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May 28

American Academy of Pediatrics



American Academy of Pediatrics

Making the Diagnosis

Your pediatrician will determine whether your child has Attention-Deficit/Hyperactivity Disorder (AD/HD) using guidelines developed by the American Academy of Pediatrics

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Ages

These diagnosis guidelines are for children 6 to 21 years of age

It is difficult to diagnosis AD/HD in children 5 years of age and younger

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Tests for AD/HD

There is no single test for AD/HD

The process requires several steps and involves getting a lot of information from multiple sources:

~ Parents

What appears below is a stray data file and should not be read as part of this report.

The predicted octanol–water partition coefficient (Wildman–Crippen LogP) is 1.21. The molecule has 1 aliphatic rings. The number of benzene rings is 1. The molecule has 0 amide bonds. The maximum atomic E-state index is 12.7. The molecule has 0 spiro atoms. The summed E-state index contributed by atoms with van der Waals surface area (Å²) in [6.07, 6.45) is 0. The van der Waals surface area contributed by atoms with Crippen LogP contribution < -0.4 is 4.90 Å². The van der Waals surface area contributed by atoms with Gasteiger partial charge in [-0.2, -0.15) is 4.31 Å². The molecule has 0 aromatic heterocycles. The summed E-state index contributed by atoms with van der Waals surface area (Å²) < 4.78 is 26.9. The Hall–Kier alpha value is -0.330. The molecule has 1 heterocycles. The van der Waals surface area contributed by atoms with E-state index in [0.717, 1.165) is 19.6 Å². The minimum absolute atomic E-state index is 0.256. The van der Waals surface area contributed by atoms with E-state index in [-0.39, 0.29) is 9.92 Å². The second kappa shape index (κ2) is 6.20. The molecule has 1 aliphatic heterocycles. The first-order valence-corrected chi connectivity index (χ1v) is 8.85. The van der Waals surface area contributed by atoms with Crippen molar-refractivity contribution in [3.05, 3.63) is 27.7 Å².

~ Your child

~ Child’s school

~ Other caregivers

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To confirm a diagnosis of AD/HD these behaviors must:

Occur in more than one setting, such as home, school, and social situations

Be more severe than in other children the same age

Start before the child reaches 7 years of age

Continue for more than 6 months

Make it difficult to function at school, at home, and in social situations

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Additionally

In addition to looking at your child’s behavior, your pediatrician will do a physical examination. A full medical examination is needed to put your child’s behavior in context and screen for other conditions that may affect your child’s behavior

As a parent, you will provide crucial information about your child’s behavior and how it affects your child’s home life and in other social settings

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Read April's Ed Tip to understand how using video game design principles will improve instruction.  Moreover, educators should not view video games as the enemy of education, but rather a model for best teaching practices. When educators design instructional strategies, they must keep in mind the principles of video games, namely achievable challenge, and the role of dopamine in education.